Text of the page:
What is the difference between state surveillance and the Orwellian idea of Big Brother?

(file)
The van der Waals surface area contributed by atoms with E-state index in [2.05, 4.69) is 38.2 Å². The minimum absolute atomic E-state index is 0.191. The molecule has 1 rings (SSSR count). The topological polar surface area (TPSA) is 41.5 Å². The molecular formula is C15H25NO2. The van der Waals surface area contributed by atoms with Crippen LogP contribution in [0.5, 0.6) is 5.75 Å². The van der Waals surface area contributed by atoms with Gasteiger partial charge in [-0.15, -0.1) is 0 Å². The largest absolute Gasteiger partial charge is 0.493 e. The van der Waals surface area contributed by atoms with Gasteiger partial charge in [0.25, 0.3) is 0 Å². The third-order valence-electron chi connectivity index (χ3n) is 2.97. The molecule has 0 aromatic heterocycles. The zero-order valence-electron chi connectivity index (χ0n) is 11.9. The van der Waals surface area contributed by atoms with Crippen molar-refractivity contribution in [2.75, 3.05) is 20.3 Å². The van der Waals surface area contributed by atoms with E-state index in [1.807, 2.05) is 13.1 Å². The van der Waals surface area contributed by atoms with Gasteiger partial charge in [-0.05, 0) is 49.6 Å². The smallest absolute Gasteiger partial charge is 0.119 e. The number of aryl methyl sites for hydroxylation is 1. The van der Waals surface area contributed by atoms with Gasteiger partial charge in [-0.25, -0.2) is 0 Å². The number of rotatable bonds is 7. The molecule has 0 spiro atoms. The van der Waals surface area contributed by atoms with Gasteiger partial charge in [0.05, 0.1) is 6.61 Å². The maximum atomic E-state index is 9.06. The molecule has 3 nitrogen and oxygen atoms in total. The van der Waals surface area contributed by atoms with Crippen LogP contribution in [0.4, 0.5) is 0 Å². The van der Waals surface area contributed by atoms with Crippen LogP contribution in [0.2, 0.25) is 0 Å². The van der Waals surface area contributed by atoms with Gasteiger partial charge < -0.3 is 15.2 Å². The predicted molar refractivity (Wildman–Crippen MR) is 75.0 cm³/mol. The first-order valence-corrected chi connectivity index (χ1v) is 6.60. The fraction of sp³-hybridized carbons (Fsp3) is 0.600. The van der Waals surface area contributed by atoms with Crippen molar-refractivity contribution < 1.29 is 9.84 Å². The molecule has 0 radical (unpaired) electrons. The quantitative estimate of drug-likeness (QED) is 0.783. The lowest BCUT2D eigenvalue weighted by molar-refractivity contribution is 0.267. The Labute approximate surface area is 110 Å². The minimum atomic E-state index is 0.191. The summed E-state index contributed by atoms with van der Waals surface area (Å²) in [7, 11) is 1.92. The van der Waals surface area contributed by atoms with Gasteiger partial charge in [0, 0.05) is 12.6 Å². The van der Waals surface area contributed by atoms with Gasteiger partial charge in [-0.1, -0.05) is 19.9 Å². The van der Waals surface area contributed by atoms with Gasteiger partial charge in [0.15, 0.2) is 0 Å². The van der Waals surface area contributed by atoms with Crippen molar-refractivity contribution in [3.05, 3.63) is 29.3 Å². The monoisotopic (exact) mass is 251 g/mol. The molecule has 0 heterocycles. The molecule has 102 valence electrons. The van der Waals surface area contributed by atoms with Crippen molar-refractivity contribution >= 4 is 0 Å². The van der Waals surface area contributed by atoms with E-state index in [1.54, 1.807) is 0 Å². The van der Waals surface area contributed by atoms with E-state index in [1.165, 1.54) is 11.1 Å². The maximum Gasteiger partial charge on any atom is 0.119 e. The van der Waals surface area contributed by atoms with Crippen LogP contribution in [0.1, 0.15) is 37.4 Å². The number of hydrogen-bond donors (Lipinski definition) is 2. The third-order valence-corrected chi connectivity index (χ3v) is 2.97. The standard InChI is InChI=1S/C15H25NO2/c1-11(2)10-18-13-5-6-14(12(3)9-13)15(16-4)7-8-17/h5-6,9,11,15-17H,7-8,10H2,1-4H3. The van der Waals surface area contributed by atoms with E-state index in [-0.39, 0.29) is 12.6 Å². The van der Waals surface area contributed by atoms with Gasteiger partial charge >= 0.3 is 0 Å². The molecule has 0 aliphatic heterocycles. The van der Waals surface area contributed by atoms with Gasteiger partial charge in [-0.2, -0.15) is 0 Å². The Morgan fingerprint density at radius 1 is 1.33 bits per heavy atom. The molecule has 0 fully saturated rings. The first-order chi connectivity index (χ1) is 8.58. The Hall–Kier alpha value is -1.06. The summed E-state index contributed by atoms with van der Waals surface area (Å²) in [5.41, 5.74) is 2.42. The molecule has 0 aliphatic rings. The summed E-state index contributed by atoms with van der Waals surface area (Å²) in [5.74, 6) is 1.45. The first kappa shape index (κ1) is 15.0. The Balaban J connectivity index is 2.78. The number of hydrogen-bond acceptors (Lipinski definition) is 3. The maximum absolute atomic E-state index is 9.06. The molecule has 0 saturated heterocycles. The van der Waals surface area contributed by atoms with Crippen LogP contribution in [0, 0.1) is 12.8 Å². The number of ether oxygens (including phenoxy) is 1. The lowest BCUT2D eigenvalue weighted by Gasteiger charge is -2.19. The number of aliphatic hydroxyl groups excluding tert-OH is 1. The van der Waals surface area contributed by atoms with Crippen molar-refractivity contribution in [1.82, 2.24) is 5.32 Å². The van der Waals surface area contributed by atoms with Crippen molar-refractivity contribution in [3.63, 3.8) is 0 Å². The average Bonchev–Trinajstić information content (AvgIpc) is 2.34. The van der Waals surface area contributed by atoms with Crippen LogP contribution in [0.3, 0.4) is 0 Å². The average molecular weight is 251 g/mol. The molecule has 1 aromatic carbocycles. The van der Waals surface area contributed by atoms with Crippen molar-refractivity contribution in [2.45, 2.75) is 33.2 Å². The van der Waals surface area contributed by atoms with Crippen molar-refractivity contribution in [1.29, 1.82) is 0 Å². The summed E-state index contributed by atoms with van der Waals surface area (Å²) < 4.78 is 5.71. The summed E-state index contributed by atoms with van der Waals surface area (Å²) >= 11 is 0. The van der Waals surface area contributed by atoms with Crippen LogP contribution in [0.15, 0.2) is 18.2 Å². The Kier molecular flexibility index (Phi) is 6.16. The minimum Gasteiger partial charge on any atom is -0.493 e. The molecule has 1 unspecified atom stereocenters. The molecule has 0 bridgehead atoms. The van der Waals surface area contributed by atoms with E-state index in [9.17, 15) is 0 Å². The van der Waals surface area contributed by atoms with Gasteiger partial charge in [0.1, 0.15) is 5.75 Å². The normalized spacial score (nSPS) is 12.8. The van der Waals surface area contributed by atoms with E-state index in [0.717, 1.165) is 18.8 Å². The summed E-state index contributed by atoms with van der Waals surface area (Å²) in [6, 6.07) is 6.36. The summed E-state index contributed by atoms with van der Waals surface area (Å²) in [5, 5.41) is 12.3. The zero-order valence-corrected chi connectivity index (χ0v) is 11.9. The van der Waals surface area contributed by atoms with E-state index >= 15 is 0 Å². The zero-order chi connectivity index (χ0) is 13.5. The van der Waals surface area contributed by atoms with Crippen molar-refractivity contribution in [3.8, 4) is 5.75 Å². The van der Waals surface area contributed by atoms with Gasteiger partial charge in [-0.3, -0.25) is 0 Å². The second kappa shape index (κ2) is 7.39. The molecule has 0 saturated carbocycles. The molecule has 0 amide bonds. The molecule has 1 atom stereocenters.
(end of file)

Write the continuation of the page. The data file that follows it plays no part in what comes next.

State surveillance is commonly associated with the Orwellian idea of ‘Big Brother’, that the state is an all-seeing organisation that exercises total control over people’s lives. Although social media was well before Orwell’s time, social media based surveillance provides a modern-day extension of his theory. One of the most famous examples of government surveillance via social media came during the 2011 UK riots following the death of Mark Duggan in North London. Prime Minister at the time David Cameron even insinuated that social media was the reason behind the riots. The home office then went on to blame social media for enabling the criminal behaviour. The police were using social media such as Facebook and Twitter to try to catch those involved in the rioting. Blackberry agreed to co-operate with law enforcement after their messaging service BBM played an apparent large role in the organisation and communication of the riots. Several arrests indicated that they were allowed to sift through BBM messages to discover who was involved in the rioting but neither the government nor Blackberry gave away any details about their co-operation. Even The Data Protection act that usually prevents activities like these has a get out clause for when it is clearly a crime has been committed. This example shows the extent to which social media has influenced surveillance culture as it is now being used as a government tool to oppose public disobedience. We see it link to Foucault’s idea of Panopticism as although the criminal behaviour has been carried out, the fact that many of them were punished through being caught via social networking it reinforces the concept of discipline that Foucault aligned so closely to Panopticism.